Which brings us to Laura's Toys. Sarno’s script (he acted as writer-director on all his movies) presents us with a fairly typical 70s Sarno setup, although love triangles are a little unusual in his work. We have a group of people, in this case a man and two women, who inhabit what seems to be a stable situation but there are major tensions underneath. The arrival of an outside character sets up the sexual and emotional powderkeg. Eventually, as in so many Sarno movies, a new stable system comes into being but since the characters have been forced to do some growing up the new system is more stable than the original one.
The initial system in this film comprises three people - Walter (Eric Edwards), Laura (Rebecca Brooke) and Anna (Cathja Graff). Walter is an archaeologist searching for an ancient village site on a tiny island off the Swedish coast. He is married, apparently very happily, to Laura. The one minor problem in their marriage is that Laura has no interest in archaeology. Anna is Walter’s assistant, a fellow archaeologist. The tension comes from Anna’s infatuation with Walter, an infatuation that Walter is aware of and which flatters him.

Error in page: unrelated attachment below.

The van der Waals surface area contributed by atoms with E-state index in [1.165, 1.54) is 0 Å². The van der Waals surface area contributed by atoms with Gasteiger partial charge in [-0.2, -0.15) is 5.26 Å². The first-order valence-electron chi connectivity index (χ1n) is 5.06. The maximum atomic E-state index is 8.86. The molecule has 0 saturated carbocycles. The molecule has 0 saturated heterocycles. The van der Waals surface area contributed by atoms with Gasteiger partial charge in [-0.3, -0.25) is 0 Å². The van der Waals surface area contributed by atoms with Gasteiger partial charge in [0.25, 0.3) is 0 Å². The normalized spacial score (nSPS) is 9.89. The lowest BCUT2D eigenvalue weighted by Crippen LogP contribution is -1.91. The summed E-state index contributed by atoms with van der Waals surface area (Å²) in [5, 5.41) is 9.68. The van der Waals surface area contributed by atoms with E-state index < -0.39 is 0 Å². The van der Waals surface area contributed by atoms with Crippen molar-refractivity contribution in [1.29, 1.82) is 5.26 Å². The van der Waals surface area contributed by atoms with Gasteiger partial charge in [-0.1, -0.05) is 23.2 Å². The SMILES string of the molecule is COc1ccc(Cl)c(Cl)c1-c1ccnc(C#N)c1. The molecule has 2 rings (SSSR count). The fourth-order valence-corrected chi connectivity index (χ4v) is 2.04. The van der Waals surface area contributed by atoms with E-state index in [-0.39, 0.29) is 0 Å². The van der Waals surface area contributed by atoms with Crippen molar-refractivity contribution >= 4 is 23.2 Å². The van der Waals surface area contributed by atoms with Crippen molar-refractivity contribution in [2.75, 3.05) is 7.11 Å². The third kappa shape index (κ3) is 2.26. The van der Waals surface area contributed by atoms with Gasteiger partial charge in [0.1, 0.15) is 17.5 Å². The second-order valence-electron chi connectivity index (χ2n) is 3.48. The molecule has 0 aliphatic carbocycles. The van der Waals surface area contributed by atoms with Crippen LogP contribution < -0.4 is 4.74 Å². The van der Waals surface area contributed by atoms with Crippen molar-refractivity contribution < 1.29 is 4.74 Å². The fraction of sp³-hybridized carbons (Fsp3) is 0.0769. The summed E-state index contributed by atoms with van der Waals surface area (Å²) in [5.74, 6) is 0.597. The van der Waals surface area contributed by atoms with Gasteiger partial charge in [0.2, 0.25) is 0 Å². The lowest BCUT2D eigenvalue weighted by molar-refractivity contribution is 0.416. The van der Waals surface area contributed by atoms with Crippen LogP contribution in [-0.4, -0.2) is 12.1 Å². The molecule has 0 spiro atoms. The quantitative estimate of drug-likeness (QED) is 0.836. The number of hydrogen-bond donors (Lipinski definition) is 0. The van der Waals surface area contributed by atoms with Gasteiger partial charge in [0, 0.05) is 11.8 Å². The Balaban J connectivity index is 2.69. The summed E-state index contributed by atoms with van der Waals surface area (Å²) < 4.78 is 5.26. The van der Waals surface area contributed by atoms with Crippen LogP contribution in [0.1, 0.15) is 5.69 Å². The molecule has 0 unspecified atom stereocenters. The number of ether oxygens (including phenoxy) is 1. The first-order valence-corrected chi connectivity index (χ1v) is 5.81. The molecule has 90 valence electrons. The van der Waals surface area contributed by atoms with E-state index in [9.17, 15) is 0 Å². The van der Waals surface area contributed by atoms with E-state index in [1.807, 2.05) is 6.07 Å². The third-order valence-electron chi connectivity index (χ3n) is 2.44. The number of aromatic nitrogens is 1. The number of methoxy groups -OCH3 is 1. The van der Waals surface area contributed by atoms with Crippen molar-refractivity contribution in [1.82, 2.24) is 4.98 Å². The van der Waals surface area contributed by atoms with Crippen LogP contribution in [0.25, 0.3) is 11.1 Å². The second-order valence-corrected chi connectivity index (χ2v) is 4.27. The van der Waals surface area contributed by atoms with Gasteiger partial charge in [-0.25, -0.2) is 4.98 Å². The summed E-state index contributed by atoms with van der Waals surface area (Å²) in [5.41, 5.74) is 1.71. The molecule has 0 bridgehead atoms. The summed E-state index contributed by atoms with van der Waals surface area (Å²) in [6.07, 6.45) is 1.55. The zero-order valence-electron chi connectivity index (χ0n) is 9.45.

Anna can offer Walter something that Laura cannot - a girlfriend who shares his passion for his work. Laura on the other hand is far more beautiful than Anna, far more sexual, and she is amusing and charming. Walter and Laura are deeply in love and the sexual chemistry between them is intense. Appearances would suggest that Laura has Anna fairly comprehensively outgunned and that her marriage is in little danger.
Then Hanni (Anita Ericsson) reappears in Laura’s life. Hanni and Laura had had an intense long-term lesbian relationship some years earlier. The two women had lived in an atmosphere of non-stop sex, not just with each other but with a succession of other women and men whom they drew into their little circle. For Hanni and Laura sex was a playground and other people were sex toys. Laura had tired of this. When she married Walter it was a serious step for her into the adult world. She intended to make her marriage work. It’s not that Laura grew tired of sex. Far from it. She simply became tired of sex that didn’t mean anything.
The central focus of the plot is the three-way power struggle between Laura, Anna and Hanni. Walter is the stake but he’s not really a player in this game. All three women are much stronger characters and all three are determined to win.